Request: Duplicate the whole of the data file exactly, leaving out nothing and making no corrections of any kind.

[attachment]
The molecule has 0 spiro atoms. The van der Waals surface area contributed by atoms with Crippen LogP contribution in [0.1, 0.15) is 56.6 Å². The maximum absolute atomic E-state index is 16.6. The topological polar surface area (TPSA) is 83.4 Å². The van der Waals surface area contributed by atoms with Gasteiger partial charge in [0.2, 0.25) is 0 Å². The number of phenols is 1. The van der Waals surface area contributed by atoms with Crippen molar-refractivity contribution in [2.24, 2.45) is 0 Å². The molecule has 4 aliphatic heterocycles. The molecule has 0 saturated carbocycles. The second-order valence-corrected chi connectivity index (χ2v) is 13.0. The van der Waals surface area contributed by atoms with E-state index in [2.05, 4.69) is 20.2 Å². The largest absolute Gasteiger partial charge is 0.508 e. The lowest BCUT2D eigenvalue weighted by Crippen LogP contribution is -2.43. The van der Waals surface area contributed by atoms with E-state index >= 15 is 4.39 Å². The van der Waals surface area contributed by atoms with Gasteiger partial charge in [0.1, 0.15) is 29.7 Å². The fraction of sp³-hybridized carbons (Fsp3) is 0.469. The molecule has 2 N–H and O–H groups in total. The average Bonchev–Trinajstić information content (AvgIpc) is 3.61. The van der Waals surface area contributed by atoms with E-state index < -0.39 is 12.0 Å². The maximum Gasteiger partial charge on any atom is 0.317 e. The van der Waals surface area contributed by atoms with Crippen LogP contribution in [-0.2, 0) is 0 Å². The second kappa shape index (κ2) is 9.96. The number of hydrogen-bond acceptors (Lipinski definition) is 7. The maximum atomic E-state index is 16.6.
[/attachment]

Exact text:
The molecule has 0 spiro atoms. The van der Waals surface area contributed by atoms with Crippen LogP contribution in [0.1, 0.15) is 56.6 Å². The maximum absolute atomic E-state index is 16.6. The topological polar surface area (TPSA) is 83.4 Å². The van der Waals surface area contributed by atoms with Gasteiger partial charge in [0.2, 0.25) is 0 Å². The number of phenols is 1. The van der Waals surface area contributed by atoms with Crippen molar-refractivity contribution in [2.24, 2.45) is 0 Å². The molecule has 4 aliphatic heterocycles. The molecule has 0 saturated carbocycles. The second-order valence-corrected chi connectivity index (χ2v) is 13.0. The van der Waals surface area contributed by atoms with E-state index in [2.05, 4.69) is 20.2 Å². The largest absolute Gasteiger partial charge is 0.508 e. The lowest BCUT2D eigenvalue weighted by Crippen LogP contribution is -2.43. The van der Waals surface area contributed by atoms with E-state index >= 15 is 4.39 Å². The van der Waals surface area contributed by atoms with Gasteiger partial charge in [0.1, 0.15) is 29.7 Å². The fraction of sp³-hybridized carbons (Fsp3) is 0.469. The molecule has 2 N–H and O–H groups in total. The average Bonchev–Trinajstić information content (AvgIpc) is 3.61. The van der Waals surface area contributed by atoms with E-state index < -0.39 is 12.0 Å². The maximum Gasteiger partial charge on any atom is 0.317 e. The van der Waals surface area contributed by atoms with Crippen LogP contribution in [-0.2, 0) is 0 Å². The second kappa shape index (κ2) is 9.96. The number of hydrogen-bond acceptors (Lipinski definition) is 7. The maximum atomic E-state index is 16.6.